"I've found when I don't live in the moment, it doesn't work out for me.”
R.A. Dickey: Pitcher, New York Mets
“The notes I handle no better than many pianists. But the pauses between the notes--ah, that is where the art resides!”
-Arthur Schnabel, composer & pianist (1882 - 1951)
(Kindly sent to me by Kathe Mazur)
Like all creative artists, storytellers intuitively sense when they’re in the moment, between the notes, or in the zone. Palpably centered, as if on a copasetic high, their performance clicks along powerfully, confidently. They are, as I’d describe it, in The Ballpark.
Conversely, when their performance cylinders sputter, they’re out of it, unhinged, as if their groove has been derailed. Unable to get on track, they are frustrated by the irrefutable awareness that they’re performing outside of themselves and just can’t find their way into the ballpark.
Every creative person’s DNA is susceptible to a kind of bedeviling performance irritation that inexplicably subverts their best intentions. It happens. The vexation for storytellers is exacerbated by their particularized fact of life: Unlike most performers who, when they misstep, can rely on a director to identify their errant choices, then collaboratively guide them through the turnstile and back in the ballpark, today’s narrators are increasingly on their own - home alone or in front of an aesthetically non-reactive engineer.
Perhaps, as our lifetime’s future nears, narrators will be able to summon an advisory voice merely by flicking the feedback lever: “Computer! You think I made Marla selfish enough?” Or, “Okay, okay, my Russian accent’s not working, but can you just, ya know, mention it once and be more encouraging!”
For now, if narrators desire another ‘ear,’ more than likely it’ll be their own. And that current reality is the progenitor of this quick fix guide to improving performance, or accessing The Ballpark.
The obvious and most detrimental ill resulting from this director-less new normal is CDS: Critique Deprivation Syndrome. With no trustworthy third party to consult, it is, at best, difficult to address creative concerns in a way that serves the author’s intent. Perhaps more troubling: Without corrective guidance narrators rely on unchallenged performance habits that, aesthetically speaking, may be the moral equivalent of self-inflicted wounds. Or worse: When these performance habits (egregiously favoring vocal acuity rather than the text as the primary acting vehicle, for example) aren’t interrogated by an outside source, they come to be viewed as not just acceptable but preferable, even valued. And why not. If there’s no authoritative party to suggest an alternative, these vocal habits calcify and become the mojo standard, as if they’re deified performance commandments to be aspired to. And finally, there’s always the most understandable reality, divined from the publisher, that insistently blocks reevaluation: “Hey, you’re hired, get it done, got a problem you figure it out, do a good job and you’ll get another book.”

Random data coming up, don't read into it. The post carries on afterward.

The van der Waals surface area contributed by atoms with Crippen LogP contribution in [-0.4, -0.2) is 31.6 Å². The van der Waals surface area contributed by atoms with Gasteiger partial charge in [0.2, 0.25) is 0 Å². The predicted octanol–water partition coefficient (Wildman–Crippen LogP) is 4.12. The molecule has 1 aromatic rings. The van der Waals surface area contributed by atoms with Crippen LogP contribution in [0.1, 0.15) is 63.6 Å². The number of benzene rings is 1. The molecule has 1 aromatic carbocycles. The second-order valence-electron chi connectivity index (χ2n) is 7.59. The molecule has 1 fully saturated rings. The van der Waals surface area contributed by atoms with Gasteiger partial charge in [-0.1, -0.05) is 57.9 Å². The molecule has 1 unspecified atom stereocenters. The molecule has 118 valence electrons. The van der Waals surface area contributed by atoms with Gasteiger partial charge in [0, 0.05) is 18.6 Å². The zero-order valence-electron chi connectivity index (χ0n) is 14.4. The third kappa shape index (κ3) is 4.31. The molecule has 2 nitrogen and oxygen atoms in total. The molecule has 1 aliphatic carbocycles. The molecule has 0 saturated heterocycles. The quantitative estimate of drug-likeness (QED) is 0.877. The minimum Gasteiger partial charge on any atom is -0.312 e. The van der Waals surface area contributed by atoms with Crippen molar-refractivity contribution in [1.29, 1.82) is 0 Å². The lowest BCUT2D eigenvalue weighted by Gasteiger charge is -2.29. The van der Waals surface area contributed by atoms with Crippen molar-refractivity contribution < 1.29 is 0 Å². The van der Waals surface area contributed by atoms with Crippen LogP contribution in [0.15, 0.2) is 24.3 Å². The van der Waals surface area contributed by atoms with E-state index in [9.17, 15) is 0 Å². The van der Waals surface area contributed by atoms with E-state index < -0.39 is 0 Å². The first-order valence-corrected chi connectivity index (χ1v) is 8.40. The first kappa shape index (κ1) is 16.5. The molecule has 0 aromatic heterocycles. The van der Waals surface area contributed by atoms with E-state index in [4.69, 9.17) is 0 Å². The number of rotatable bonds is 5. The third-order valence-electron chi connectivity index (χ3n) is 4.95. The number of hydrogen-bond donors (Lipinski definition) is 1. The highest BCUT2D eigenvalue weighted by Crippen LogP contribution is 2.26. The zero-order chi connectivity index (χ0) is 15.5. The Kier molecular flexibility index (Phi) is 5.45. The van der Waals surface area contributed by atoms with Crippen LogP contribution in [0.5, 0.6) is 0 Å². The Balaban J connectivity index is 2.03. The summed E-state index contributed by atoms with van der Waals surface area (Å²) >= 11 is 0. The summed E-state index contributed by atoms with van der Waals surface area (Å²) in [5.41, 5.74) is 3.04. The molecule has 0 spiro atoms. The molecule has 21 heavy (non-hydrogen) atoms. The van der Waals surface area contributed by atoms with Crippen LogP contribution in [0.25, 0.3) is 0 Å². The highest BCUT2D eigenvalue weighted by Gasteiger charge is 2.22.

Given the new normal, do narrators merely do their best, and willingly (or unwittingly) accept the concomitant risk of codifying habit merely because it’s unchallenged? Or are there alternate feedback possibilities - albeit less immediately recognizable - that are accessible when working solo? I think the latter.
My experience as a director, storytelling coach and teacher, suggests to me that there are at least two directors present during every recording session: The text (the following post’s focus) and you, the narrator (object of the third post and where I’ll detail a variety of ‘how to,’ ‘quick fix’ performance techniques called Emotional Connectors, whose purpose is to rapidly place performance where it belongs, the ballpark).
Because the ballpark is the narrator’s destination point - where the text and you are headed to, where listeners await, huddled beside their ‘money’s worth’ – it’s important for me to decode the metaphor with the hope of asserting its aesthetic authenticity.